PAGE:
July 06
Two strikers and a bystander are killed, 30 seriously wounded by police in Duluth, Minn. The workers, mostly immigrants building the city’s streets and sewers, struck after contractors reneged on a promise to pay $1.75 a day - 1889

Two barges, loaded with Pinkerton thugs hired by the Carnegie Steel Co., land on the south bank of the Monongahela River in Homestead, Pa., seeking to occupy Carnegie Steel Works and put down a strike by members of the Amalgamated Association of Iron & Steel Workers - 1892

Rail union leader Eugene V. Debs is arrested during the Pullman strike, described by the New York Times as "a struggle between the greatest and most important labor organization and the entire railroad capital" that involved some 250,000 workers in 27 states at its peak - 1894
2015.07.06 history debs(The Bending Cross: A Biography of Eugene V. Debs: We’ve told you about this book before, but perhaps you still haven’t read it. You really should get a copy! Eugene V. Debs was a labor activist in the late 19th and early 20th centuries who captured the heart and soul of the nation’s working people. He was brilliant, sincere, compassionate and scrupulously honest. A founder of one of the nation’s first industrial unions, the American Railway Union, he went on to help launch the Industrial Workers of the World -- the Wobblies. A man of firm beliefs and dedication, he ran for President of the United States five times under the banner of the Socialist Party, in 1912 earning 6 percent of the popular vote.)

Transit workers in New York begin what is to be an unsuccessful 3-week strike against the then-privately owned IRT subway. Most transit workers labored seven days a week, up to 11.5 hours a day - 1926

Explosions and fires destroy the Piper Alpha drilling platform in the North Sea, killing 167 oil workers—the worst loss of life ever in an offshore oil disaster. The operator, Occidental, was found guilty of having inadequate maintenance and safety procedures, but no criminal charges were ever brought - 1988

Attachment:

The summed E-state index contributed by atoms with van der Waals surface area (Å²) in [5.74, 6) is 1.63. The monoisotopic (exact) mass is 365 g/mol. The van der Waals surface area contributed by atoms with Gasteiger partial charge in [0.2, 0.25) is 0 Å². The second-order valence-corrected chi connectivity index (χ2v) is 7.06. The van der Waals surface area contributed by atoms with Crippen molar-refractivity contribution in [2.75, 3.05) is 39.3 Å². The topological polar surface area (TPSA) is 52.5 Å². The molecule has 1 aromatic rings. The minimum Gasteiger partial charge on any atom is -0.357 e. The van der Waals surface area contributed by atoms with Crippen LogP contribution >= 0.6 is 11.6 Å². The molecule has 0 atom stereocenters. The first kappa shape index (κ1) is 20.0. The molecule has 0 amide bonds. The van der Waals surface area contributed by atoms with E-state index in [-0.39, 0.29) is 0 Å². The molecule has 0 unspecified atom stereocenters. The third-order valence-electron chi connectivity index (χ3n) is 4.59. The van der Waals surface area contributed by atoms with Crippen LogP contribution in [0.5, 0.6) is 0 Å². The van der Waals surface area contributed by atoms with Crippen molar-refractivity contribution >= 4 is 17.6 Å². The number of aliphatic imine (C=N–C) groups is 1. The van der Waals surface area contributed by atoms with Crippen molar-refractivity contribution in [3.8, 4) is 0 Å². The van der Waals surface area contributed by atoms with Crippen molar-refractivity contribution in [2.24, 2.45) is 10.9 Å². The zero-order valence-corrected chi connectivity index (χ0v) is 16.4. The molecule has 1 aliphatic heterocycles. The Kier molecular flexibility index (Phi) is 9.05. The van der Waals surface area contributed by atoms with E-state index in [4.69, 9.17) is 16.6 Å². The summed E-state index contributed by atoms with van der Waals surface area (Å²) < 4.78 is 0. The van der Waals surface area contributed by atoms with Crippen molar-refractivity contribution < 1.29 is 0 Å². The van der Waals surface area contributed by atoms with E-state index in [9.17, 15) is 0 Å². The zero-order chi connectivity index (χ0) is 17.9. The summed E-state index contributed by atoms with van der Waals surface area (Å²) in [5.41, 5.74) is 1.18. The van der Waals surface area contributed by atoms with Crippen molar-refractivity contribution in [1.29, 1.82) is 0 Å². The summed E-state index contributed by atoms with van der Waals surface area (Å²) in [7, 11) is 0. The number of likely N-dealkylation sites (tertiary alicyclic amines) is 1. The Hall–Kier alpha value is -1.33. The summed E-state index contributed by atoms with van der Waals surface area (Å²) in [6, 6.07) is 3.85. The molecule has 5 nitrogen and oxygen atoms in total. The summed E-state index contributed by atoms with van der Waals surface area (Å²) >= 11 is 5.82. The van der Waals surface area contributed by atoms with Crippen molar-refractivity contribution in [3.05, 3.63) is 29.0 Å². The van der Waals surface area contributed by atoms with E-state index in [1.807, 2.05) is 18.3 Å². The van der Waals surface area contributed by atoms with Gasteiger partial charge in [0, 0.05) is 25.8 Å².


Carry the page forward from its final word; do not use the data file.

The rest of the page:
July 07
Striking New York longshoremen meet to discuss ways to keep new immigrants from scabbing. They were successful, at least for a time. On July 14, 500 newly arrived Jews marched straight from their ship to the union hall. On July 15, 250 Italian immigrants stopped scabbing on the railroad and joined the union - 18822015.07.06 history jones.march

Mary Harris "Mother" Jones begins "The March of the Mill Children,” when, accompanied part of the way by children, she walked from Philadelphia to President Theodore Roosevelt's home on Long Island to protest the plight of child laborers. One of her demands: reduce the children’s work week to 55 hours - 1903

Cloak makers begin what is to be a 2-month strike against New York City sweatshops - 1910

Workers begin construction on the Boulder Dam (now known as Hoover Dam) on the Colorado River, during the Great Depression. Wages and conditions were horrible—16 workers and work camp residents died of the heat over just a single 30-day period—and two strikes over the four years of construction led to only nominal improvements in pay and conditions - 1931

Some 500,000 people participate when a two-day general strike is called in Puerto Rico by more than 60 trade unions and many other organizations. They are protesting privatization of the island's telephone company - 1998

July 08
First anthracite coal strike in U.S. - 1842

Labor organizer Ella Reeve "Mother" Bloor born on Staten Island, N.Y. Among her activities: investigating child labor in glass factories and mines, and working undercover in meat packing plants to verify for federal investigators the nightmarish working conditions that author Upton Sinclair had revealed in The Jungle - 1862

The Pacific Mail Steamship Co. fires all employees who had been working an 8-hour day, then joins with other owners to form the "Ten-Hour League Society" for the purpose of uniting all mechanics "willing to work at the old rates, neither unjust to the laborers nor ruinous to the capital and enterprise of the city and state." The effort failed - 1867

Founding convention of the Industrial Workers of the World (I.W.W., or Wobblies) concludes in Chicago. Charles O. Sherman, a former American Federation of Labor organizer, is elected president - 1905